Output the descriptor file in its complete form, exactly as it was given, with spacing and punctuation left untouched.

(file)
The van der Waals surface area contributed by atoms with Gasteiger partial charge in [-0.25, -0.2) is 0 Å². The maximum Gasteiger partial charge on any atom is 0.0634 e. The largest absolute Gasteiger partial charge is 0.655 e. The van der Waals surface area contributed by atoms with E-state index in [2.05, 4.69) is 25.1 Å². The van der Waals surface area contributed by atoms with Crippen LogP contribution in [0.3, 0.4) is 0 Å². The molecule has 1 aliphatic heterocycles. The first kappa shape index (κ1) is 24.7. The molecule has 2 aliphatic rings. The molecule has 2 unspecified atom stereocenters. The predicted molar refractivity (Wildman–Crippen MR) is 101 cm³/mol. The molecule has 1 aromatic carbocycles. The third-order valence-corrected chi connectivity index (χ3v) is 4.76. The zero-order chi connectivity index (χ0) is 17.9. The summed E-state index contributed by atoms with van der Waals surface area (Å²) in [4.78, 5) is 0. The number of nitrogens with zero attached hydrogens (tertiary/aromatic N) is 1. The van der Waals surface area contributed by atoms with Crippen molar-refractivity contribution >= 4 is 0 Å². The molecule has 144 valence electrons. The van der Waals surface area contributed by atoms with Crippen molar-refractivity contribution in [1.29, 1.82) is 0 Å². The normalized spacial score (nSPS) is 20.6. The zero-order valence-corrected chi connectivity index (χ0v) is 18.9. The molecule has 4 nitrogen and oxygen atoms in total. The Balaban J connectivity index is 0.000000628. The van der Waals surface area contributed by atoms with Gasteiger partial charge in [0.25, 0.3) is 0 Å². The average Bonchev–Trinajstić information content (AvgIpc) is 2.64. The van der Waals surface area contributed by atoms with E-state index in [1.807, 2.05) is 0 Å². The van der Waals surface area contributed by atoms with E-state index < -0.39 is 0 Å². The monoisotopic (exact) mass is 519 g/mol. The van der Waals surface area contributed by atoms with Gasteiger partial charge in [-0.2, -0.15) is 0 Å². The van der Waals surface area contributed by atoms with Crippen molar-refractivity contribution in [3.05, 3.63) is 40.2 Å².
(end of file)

The van der Waals surface area contributed by atoms with Gasteiger partial charge in [-0.25, -0.2) is 0 Å². The maximum Gasteiger partial charge on any atom is 0.0634 e. The largest absolute Gasteiger partial charge is 0.655 e. The van der Waals surface area contributed by atoms with E-state index in [2.05, 4.69) is 25.1 Å². The van der Waals surface area contributed by atoms with Crippen LogP contribution in [0.3, 0.4) is 0 Å². The molecule has 1 aliphatic heterocycles. The first kappa shape index (κ1) is 24.7. The molecule has 2 aliphatic rings. The molecule has 2 unspecified atom stereocenters. The predicted molar refractivity (Wildman–Crippen MR) is 101 cm³/mol. The molecule has 1 aromatic carbocycles. The third-order valence-corrected chi connectivity index (χ3v) is 4.76. The zero-order chi connectivity index (χ0) is 17.9. The summed E-state index contributed by atoms with van der Waals surface area (Å²) in [4.78, 5) is 0. The number of nitrogens with zero attached hydrogens (tertiary/aromatic N) is 1. The van der Waals surface area contributed by atoms with Crippen molar-refractivity contribution >= 4 is 0 Å². The molecule has 144 valence electrons. The van der Waals surface area contributed by atoms with Crippen molar-refractivity contribution in [1.29, 1.82) is 0 Å². The normalized spacial score (nSPS) is 20.6. The zero-order valence-corrected chi connectivity index (χ0v) is 18.9. The molecule has 4 nitrogen and oxygen atoms in total. The Balaban J connectivity index is 0.000000628. The van der Waals surface area contributed by atoms with Gasteiger partial charge in [0.25, 0.3) is 0 Å². The average Bonchev–Trinajstić information content (AvgIpc) is 2.64. The van der Waals surface area contributed by atoms with E-state index in [1.807, 2.05) is 0 Å². The van der Waals surface area contributed by atoms with E-state index < -0.39 is 0 Å². The monoisotopic (exact) mass is 519 g/mol. The van der Waals surface area contributed by atoms with Gasteiger partial charge in [-0.2, -0.15) is 0 Å². The van der Waals surface area contributed by atoms with Crippen molar-refractivity contribution in [3.05, 3.63) is 40.2 Å².